The OS X Yosemite Developer Preview supports the following Macs:
    - iMac (Mid 2007 or newer)
    - MacBook Air (Late 2008 or newer)
    - MacBook (Late 2008 Aluminum, or Early 2009 or newer)
    - Mac mini (Early 2009 or newer)
    - MacBook Pro (Mid/Late 2007 or newer)
    - Mac Pro (Early 2008 or newer)
    - Xserve (Early 2009)

    Since you're buying used, don't be concerned about getting an SSD. Their nice, but more RAM is even better.
  7. jdiamond macrumors 6502

    Dec 17, 2008
    Agreed. One more approach he could try...

    I agree - you definitely want the latest OS, and RAM is more important than an SSD. Plus if you have a LOT of RAM (like 16GB), you can use some of it as a temporary RAMDISK, which puts SSDs to shame. :)

    Since snw is on a budget, one great advantage to getting a pre-retina machine is it's easily upgradeable. Down the line, he could drop in 16 GB DRAM, a larger 1-2 TB drive, replace the DVD-ROM with a second 1-2TB drive in RAID 0, or ... even ... drop in an SSD or two so he feels complete. :) Then having the money up front isn't such an issue, and he knows his needs.
  8. firewood macrumors 604

    Jul 29, 2003
    Silicon Valley
    Yes, a C2D Mac with 8 GB of memory and an SSD will more than suffice. It might run a bit hot, so don't plan on using it on bare knees or without decent ventilation.

    I developed several large iOS/iPad apps on an even slower MBA 11 with only 4GB of RAM. Sure, my newer i5 MBA is a bit faster. But most of Xcode's time doing big builds is accessing the SSD, not being CPU bound.

    So go with the Mac you found until your budget is higher. Then trade-up if needed.
  9. AxoNeuron macrumors 65816


    Apr 22, 2012
    The Left Coast
    Yeah for a while back I was using Xcode with an HDD just fine. I have since updated my Mavericks hackintosh to an SSD and while it does make a big difference with most things (boot times, opening software like Photoshop) it doesn't make a huge difference in Xcode.


    This is very true. Besides, even a C2D is more than equipped to run iPhone apps, although don't plan on rendering large 4K videos with the 2008 machine :p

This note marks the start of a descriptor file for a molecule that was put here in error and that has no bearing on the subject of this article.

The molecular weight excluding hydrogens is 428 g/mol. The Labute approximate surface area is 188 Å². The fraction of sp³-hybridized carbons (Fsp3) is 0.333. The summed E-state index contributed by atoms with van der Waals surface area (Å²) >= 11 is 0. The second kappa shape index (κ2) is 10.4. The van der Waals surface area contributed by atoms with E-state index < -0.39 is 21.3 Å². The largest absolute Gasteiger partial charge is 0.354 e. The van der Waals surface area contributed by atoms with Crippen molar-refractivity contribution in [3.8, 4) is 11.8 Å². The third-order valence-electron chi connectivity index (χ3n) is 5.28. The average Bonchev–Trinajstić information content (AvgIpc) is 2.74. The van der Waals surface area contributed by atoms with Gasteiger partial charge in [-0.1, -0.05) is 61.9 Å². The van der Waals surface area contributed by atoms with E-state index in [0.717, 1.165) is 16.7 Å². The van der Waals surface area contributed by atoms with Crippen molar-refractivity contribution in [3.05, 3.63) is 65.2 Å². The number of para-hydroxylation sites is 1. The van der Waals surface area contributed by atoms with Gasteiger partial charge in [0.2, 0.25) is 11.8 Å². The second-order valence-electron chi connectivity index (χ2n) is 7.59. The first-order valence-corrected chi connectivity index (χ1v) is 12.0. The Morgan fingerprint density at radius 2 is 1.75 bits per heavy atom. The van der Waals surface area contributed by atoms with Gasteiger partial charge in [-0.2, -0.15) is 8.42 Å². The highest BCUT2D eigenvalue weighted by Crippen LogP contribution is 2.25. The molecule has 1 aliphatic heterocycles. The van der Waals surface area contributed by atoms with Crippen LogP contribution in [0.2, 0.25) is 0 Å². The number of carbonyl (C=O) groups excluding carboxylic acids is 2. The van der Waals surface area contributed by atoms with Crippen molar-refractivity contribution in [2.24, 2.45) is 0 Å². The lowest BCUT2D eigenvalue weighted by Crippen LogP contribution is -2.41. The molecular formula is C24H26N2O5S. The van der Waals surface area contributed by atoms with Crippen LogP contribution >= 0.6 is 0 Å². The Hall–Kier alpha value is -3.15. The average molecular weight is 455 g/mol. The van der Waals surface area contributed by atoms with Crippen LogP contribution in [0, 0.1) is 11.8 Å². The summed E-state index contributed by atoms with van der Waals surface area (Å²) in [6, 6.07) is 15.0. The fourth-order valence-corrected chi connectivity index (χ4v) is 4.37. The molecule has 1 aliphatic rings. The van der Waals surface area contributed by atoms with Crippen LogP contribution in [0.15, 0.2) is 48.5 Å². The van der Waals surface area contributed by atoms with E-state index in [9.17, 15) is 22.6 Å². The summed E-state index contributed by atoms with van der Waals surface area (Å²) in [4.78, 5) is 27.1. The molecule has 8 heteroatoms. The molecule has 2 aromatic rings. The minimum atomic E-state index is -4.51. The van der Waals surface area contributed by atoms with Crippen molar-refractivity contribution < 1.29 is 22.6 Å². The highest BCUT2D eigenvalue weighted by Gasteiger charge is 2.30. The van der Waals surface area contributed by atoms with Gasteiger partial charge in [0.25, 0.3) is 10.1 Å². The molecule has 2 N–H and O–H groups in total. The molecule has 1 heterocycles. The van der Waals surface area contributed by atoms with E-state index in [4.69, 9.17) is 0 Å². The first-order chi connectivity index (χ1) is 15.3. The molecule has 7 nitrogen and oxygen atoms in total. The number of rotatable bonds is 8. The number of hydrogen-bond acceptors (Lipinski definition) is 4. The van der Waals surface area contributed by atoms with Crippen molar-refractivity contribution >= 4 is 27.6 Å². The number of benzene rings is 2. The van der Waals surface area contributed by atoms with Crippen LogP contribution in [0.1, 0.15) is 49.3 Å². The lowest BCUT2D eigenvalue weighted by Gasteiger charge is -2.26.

10. snw thread starter macrumors newbie

    Aug 1, 2014
    Thank you all for your help. I got the MacBook I mentioned in the first post after all, for $600. Seems great :)
  11. jdiamond macrumors 6502

    Dec 17, 2008
    I made a big error regarding 8 GB DRAM...

    You have my apologies. I overlooked a big factor: I've been doing most of my development on a Snow Leopard machine (OS-X 10.6.8). On that machine I very rarely ever break the 4 GB barrier. We have machines with more modern versions of the OS, but just for sandbox testing, not for serious use.

    I just tried out a Macbook Pro with Yosemite, and apparently, the OS has become so bloated that it now uses up most of 8 GB without doing anything. So I revise my earlier statement to say that for development using a modern Mac OS would indeed require 16 GB DRAM to be safe. This is probably why Apple upgraded the base DRAM on 15" Macbook Pros to 16GB.
  12. ArtOfWarfare macrumors G3


    Nov 26, 2007

    That doesn't sound like it can be right. Yosemite supports the mid 2007 iMac, which according to Apple maxed out at 4 GB. I've heard it can actually support 6 GB and I'll probably try that as a stopgap this year while I wait for Apple's MBP update next year with Intel's next generation of chips.
  13. xStep macrumors 68000

    Jan 28, 2003
    Less lost in L.A.
    I've been told that this project I'm working on compiled just fine with Xcode 4.x and 4GB of ram.
  14. robvas macrumors 68030

    Mar 29, 2009
    It's letting un-used memory be used for a disk cache - it's not really being used, per se.

Share This Page